“People don’t come to skiing because of advertising,” Berry said. “It’s because someone they know introduces them to the sport at the closest place to home. Very few people wake up in the morning in Cleveland, decide they’re eager to try the sport and fly to Aspen to take up skiing.”
More typically, he said, it’s a cold winter afternoon in Cleveland, a family has grown bored with watching basketball or hockey on TV, they have a friend who has fallen in love with skiing, and through that connection they discover skiing as a healthy activity the family enjoys together.
Ski areas in North America
Ski areas in North America with more than three chairlifts
A numbers game
At first glance, the reason for the urgency Berry and his organization feel about bringing new skiers into the sport isn’t apparent. Thanks in part to regional ski areas, the estimated number of skier visits in the U.S. reached a record 60.54 million in the bountiful snow winter of 2010-11 before plummeting to 51 million — the worst in 20 years — in the snow-starved winter of 2011-12. The National Ski Areas Association reports that the number of skier visits has averaged 57.5 million throughout the past 10 years.
The number of individual skiers participating in the sport stood at 6.9 million (2.4 percent of the population) in 2011 and has bounced around between 6.4 million and 7.4 million since 2000.
In the meantime, snowboarding at ski areas has grown from 4.2 million participants in 2000 to a peak of 6.2 million in 2009.
But there is a reason for concern hidden in the demographics of skiers. The average age of male skiers in 2011 was 35.5 and the average age of female skiers was 32, according to the National Ski Areas Association. Those age figures often fluctuate from year to year, but Berry knows the aging of the baby boomers means the ski industry needs to convert more first-time skiers into repeat business, or face a steady decline as members of the Woodstock generation inevitably drop out.
“Time is not on the industry’s side,” the National Ski Areas Association wrote in a published report. “The Baby Boom Generation will ultimately hang up their ski and snowboard gear for good. If we do not improve our efforts to introduce new participants to the sport, and convert them to lifelong enthusiasts, overall ski and snowboard visitation figures could decrease by 2.5 percent per season.”
The National Ski Areas Association has issued a challenge to ski areas it calls the Conversion Cup. The goal is to increase the numbers of introductory lessons it teaches and increase efforts to sell multiple-lesson packages to beginners.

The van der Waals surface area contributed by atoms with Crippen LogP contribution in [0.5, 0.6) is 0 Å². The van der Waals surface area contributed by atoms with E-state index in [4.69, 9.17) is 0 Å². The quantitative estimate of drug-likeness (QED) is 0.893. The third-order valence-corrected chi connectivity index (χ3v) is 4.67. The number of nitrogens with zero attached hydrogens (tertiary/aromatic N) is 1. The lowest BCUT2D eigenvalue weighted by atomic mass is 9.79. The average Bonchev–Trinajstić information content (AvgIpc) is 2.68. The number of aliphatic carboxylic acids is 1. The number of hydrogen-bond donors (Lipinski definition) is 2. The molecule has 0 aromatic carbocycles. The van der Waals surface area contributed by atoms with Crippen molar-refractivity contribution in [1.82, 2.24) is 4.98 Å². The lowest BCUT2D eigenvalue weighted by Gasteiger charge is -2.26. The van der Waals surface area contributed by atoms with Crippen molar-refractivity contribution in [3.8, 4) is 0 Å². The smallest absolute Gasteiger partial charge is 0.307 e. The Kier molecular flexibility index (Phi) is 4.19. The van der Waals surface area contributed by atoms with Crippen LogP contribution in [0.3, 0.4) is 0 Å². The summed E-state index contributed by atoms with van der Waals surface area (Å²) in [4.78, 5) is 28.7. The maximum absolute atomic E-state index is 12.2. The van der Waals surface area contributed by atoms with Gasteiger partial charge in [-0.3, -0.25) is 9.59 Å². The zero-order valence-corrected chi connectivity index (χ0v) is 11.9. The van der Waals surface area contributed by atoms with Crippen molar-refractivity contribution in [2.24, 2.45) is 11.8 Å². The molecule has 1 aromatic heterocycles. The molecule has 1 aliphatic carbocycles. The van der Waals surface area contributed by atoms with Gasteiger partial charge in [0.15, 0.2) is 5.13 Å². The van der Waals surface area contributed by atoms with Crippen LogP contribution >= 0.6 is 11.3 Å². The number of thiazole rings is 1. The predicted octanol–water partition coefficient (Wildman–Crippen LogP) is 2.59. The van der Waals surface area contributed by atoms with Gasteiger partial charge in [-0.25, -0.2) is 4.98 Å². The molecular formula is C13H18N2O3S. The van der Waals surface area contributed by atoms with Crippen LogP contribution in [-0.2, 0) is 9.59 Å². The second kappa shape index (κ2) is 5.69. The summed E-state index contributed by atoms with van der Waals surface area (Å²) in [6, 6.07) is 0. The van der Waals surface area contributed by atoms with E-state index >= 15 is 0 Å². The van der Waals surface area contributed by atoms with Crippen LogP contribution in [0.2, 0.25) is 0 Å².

Snowy Range, with its no-pressure environment and professional ski school staffed by some faculty members and students from the University of Wyoming, fits right into that equation.
Skier visits and participation, 2000-11
All the way from Wichita
The Wenzel family from Wichita, Kan., visited Snowy Range during Presidents Day weekend in the midst of a visit to relatives in Fort Collins. They’re a prime example of how a small ski area can contribute to the growth of the overall industry.
Jenny Wenzel said her twin 9-year-old daughters Kate and Jane were skiing for the first time, and it was her first time on skis in more than a decade.
“I learned to ski at Conquistador,” the now-defunct resort along the central Front Range near Westcliffe, Wenzel said. “I don’t like the big places; they make me nervous. And the three of us are skiing for under $100 today.”
Wenzel’s daughters, clad in matching outfits of pink ski pants and polka dot jackets, started out on the magic carpet lift serving the beginner slope at Snowy Range, and they didn’t immediately take to the sport.
“It started out rough, but we went into the lodge and had a snack, and now they are going up and down as fast as they can,” Wenzel said.
By midafternoon, Kate and Jane were whizzing down one of the lower intermediate trails at Snowy Range.
“This is just an ideal place for families,” Wenzel said.
Charlie Troy, of Fort Collins, brought his wife and daughter for a mini weekend getaway and took advantage of discounted lift tickets with a night at the Quality Inn in Laramie.
“My little girl, Jessica, is 9 years old and has never been skiing,” Troy said. “I thought it was a crime.”
Berry said the fact that skiing is a winter activity that can be enjoyed by adults and children is significant.
“I grew up in upstate New York, where hockey is a big deal,” Berry said. “But hockey’s not a family deal. The parents watch the kids play hockey. Skiing stands alone as a shared activity in terms of spanning generations. That’s why it’s so powerful.”
The Sailors connection
In addition to the Maddox brothers, Aaron and Hunter, there are three Steamboat Springs High School alumni who work at Snowy Range.